By Damon Smith
Dir. Corneliu Porumboiu, Romania, IFC Films
Less is more in the sophomore feature by Cannes Camera d’or winner Corneliu Porumboiu (12:08 East of Bucharest), a filmmaker attentive, like his fellow under-40 countrymen Cristi Puiu and Cristian Mungiu, to the ironies of bureaucracy in post-totalitarian Romania. Police, Adjective is a slow-burning, intriguingly subtle tweak on the crime procedural. But the arc of this story, unlike most classic policiers, is almost bewilderingly straightforward: Cristi (Dragos Bucur), a young plainclothes cop in an unnamed provincial town, stakes out a high-schooler suspected of dealing hashish, yet is reluctant to haul him in on the testimony of a dubious informant. Despite its resemblance to a character-driven psychological suspense film, however bare-bones its approach—it’s no Zodiac, and doesn’t aspire to be—Police, Adjective is more a showcase for Porumboiu’s formal precision with urban anyspace and penchant for mordant, slice-of-life humor, its wry punchline ultimately hinging (as the title boldly hints) on the vagaries of language.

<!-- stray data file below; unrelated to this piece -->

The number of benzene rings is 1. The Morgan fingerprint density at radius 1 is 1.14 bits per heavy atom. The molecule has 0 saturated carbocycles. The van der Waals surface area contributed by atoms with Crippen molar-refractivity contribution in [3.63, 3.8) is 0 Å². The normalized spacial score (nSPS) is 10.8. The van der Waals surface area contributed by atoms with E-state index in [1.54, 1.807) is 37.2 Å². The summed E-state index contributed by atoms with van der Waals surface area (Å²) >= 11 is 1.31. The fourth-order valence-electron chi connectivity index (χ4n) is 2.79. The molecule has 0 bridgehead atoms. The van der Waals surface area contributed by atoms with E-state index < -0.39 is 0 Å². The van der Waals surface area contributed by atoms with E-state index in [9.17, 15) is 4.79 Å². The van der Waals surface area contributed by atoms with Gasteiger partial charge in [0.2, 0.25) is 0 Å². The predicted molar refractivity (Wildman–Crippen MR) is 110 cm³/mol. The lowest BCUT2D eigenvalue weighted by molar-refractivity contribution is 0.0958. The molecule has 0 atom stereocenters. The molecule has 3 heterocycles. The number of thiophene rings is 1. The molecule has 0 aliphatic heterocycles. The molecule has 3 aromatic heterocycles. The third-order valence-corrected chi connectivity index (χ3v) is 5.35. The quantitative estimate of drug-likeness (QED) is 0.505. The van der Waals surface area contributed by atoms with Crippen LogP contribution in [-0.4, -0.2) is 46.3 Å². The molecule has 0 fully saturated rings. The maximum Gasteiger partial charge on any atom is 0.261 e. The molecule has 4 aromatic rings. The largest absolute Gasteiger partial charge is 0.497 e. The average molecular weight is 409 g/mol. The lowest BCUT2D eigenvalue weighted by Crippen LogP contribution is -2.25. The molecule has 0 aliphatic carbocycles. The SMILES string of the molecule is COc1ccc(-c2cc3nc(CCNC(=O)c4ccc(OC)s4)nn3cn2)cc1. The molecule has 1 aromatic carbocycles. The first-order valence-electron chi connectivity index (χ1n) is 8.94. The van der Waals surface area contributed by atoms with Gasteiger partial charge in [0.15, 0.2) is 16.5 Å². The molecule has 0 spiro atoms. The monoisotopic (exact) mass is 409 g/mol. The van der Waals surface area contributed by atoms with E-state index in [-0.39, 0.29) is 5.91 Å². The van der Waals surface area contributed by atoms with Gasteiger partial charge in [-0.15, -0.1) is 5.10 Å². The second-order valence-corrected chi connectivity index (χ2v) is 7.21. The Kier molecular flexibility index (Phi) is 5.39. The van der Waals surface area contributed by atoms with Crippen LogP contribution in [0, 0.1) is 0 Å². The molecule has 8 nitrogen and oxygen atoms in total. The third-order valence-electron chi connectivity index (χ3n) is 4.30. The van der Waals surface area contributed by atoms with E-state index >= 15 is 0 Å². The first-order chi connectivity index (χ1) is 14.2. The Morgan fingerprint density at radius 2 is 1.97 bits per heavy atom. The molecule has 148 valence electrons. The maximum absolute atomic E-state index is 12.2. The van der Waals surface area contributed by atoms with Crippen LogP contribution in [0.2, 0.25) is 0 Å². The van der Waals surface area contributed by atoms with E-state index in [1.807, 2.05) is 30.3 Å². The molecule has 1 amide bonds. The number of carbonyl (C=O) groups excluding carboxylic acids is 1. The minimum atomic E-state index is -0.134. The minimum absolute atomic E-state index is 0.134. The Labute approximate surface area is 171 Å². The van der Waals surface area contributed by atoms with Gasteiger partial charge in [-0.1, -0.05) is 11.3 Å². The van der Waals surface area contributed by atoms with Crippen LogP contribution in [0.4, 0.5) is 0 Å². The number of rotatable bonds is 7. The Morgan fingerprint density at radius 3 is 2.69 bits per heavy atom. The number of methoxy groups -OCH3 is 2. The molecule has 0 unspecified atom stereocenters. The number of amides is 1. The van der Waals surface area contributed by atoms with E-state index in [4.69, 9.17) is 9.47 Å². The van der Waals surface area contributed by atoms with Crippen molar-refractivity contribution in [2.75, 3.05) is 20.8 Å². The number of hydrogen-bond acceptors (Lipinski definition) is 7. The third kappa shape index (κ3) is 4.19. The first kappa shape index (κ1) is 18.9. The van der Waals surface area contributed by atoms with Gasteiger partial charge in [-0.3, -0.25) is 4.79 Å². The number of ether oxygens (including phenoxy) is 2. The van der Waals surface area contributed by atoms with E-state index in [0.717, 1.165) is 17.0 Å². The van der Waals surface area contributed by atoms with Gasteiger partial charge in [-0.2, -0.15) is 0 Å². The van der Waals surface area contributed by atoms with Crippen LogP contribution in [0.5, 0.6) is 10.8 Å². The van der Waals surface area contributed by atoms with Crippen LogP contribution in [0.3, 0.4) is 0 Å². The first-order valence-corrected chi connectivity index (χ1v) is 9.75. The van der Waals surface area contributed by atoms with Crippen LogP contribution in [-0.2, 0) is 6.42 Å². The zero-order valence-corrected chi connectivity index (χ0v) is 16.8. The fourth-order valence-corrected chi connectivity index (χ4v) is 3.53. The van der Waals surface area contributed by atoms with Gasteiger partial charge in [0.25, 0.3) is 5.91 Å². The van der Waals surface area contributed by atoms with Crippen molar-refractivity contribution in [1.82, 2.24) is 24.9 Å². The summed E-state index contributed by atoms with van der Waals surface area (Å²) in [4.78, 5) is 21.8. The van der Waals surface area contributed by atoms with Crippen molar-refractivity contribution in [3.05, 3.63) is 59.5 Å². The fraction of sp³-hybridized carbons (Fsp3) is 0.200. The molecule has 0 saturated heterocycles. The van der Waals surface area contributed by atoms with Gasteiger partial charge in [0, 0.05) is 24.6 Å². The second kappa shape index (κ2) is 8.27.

For a film ostensibly concerned with a criminal investigation, Police, Adjective flouts generic convention, since Porumboiu never presents us with a puzzle to solve. He’s more inclined to examine the quotidian routines of his protagonist, a quietly methodical lawman who lurks in doorways, tailing his mark, Alex (Alexandru Sabadac), from a school playground to his tenement home, always careful to remain at a safe distance and dutifully sniffing the teen’s mashed butts for traces of THC. Cristi’s weeklong stakeout has led to no revelations about the supplier’s identity or even additional evidence to support the snitch’s claim. When he’s informed that the prosecutor (Marian Ghenea) wants him to coordinate a sting operation and wrap the case, Cristi balks. He doesn’t see the need to apply the force of law for such a minor offense as possession, since it will mean a future-dashing, seven-year sentence for the youth, something he doesn’t want on his conscience. Besides, he maintains to his boss, nowhere in Europe do they arrest people for smoking joints, and the law is certain to follow. Bucharest, after all, is known as the “Little Paris.”